DEV Community

Dylan Maccora
Dylan Maccora

Posted on • Updated on

Why you no longer need feature branches

The core of what software engineers do is add new and improved features to a service or application. We add a feature the customer requested or address some technical debt. Some of these features can take hours to complete whilst others weeks. All the while you are part of a whole team working on numerous features at once, so the question comes how do merge all these features together once they are ready?

Feature Branches

One such option is to use feature branches, of the popular workflow Gitflow, where a new branch is forked off the main branch and all feature development completed on this branch. The branch is then merged back on when the feature is completed. The benefit here is the isolation from the main branch so it is not disturbed with a half complete feature. It also means that as each feature is completed the merge request only needs to focus on the feature being merged and is independent from any other features that are being worked on in parallel.

There are some points of concern here. If you are the lucky or unlucky one, your choice, working on the larger feature then you are constantly needing to merge changes from the main branch as each new smaller feature, bug fix, or any work is committed. This adds a fair bit of churn to this workflow as the developer on this larger feature will be going back and forth between solving merge conflicts and implementing the feature.

This then extends the time it takes for the feature to be completed, leading to the second concern that we end up having long lived feature branches and we start to lose continuous integration. The longer a feature branch lives the more it diverges and the greater the risk of the merge. One way we can definitely improve this is the feature definition process to make these as small as possible but that is separate from the point of this article.

Enter Feature Toggles

As continuous delivery has become a more prevalent concept other solutions have developed working on getting these features out as quickly as possible. What this has resulted in is the notion of feature toggles.

Feature toggles at its simplest can be thought of as a switch. It is either off or on. This switch controls whether or not the feature is off or on in our application. Feature toggles have greater functionality than this but let's explore the benefits before we delve into those.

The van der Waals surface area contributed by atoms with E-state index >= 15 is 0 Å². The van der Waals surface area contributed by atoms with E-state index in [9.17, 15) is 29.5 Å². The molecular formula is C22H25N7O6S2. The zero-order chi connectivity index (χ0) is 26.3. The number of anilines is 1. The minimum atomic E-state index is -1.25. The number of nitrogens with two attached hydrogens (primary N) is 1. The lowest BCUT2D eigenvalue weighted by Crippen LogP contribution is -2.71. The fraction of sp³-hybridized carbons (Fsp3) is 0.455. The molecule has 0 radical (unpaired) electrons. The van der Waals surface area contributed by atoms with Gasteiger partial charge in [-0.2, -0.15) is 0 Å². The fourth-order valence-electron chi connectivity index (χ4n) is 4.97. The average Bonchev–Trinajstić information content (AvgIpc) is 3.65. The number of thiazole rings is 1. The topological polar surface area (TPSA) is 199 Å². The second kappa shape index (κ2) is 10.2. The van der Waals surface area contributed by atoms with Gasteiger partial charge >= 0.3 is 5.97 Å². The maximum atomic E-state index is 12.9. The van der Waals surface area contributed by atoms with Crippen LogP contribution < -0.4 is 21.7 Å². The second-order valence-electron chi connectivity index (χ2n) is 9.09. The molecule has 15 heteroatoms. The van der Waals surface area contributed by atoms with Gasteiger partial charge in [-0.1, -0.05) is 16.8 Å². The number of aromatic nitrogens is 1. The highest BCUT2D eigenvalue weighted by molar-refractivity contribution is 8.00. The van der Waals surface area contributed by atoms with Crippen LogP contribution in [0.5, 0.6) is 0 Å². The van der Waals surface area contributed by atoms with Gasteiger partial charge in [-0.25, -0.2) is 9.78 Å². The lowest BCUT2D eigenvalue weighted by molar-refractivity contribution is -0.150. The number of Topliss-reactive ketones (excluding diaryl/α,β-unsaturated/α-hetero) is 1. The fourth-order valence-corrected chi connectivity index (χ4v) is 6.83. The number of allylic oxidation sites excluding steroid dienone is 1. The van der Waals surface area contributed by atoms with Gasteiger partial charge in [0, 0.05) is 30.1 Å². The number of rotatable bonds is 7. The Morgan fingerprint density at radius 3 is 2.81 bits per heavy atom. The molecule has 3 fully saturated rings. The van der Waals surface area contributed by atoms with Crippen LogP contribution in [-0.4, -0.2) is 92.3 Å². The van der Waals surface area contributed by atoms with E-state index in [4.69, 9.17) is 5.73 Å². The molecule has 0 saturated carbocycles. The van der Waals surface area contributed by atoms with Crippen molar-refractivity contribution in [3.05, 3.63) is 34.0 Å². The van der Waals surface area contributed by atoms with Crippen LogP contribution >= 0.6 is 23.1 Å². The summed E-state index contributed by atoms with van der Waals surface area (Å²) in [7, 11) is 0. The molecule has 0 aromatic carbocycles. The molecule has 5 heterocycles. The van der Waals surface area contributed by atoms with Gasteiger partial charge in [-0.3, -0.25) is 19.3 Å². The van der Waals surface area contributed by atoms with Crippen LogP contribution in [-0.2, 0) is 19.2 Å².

A major benefit with feature toggles is its enabling of main branch development, continuous integration just got a whole lot easier. How do we do this? When we start work on our new feature first thing we do is create a feature toggle and wrap our changes in a conditional on the state of the toggle.

if (featureToggleService.isLaunched("NEW_HEADER") {
Enter fullscreen mode Exit fullscreen mode

By doing this it means that we can implement the feature over several commits but since the feature toggle is off in production our new feature code isn't activate in production. This also means that the changes become smaller meaning those merge conflicts should be less and less.

The biggest benefit is the separation of feature work completion and feature launch. With the feature branch model it wouldn't be unheard of to block the deployment to production or block the merge to the main branch until business, product, or testing team are ready for the launch. This can lead to several problematic circumstances, we have a big bang deployment to production containing a lot of changes so if something does go wrong it is harder to pinpoint the exact issue, or in the case the branch isn't merged the developers have to keep this feature branch up to date well after the feature work has been completed. Feature toggles on the other hand allow us to push our code out to production even when it is incomplete. Once the work is completed we can then hand control over to the interested team who is able to be responsible for launching that feature by simply flicking the switch. Decoupling the code completion to the feature launch entirely.

Another element is the safety lever feature toggles provide. In the feature branch model we need to revert all commits and push it through the pipeline if an issues was found. For the feature toggle it is yet again a simple flick of the switch. Not only is there less time and risk in this "roll back" but it can also be controlled by anyone responsible for the feature and not just the engineering team.

Other functionalities of feature toggles

Hopefully I have been able to show the benefit of feature toggles however the above is not the only benefits we get.

Feature toggles can typically be dialed up progressively, meaning we are able to test it on a smaller audience to see if all goes well prior to everyone getting the change. An example being we could give the new feature to 10% of the customer base, then after an hour move to 50%, etc. Giving even more confidence when launching these features.

We can also usually override the controls for a feature toggle. That is if the testing team want to test the change for a certain test customer or the UX team want to test how actual customers interact with the change this can be done without affecting all customers.

Depending on which feature toggle service you use there may be even more options available, or you might find your company already has one you can improve.

Some Feature Toggle Services

Below are a few of the feature toggle services I have heard of:

There are plenty more just have a search for "feature toggle service", it is also sometimes called "feature flag"

Top comments (0)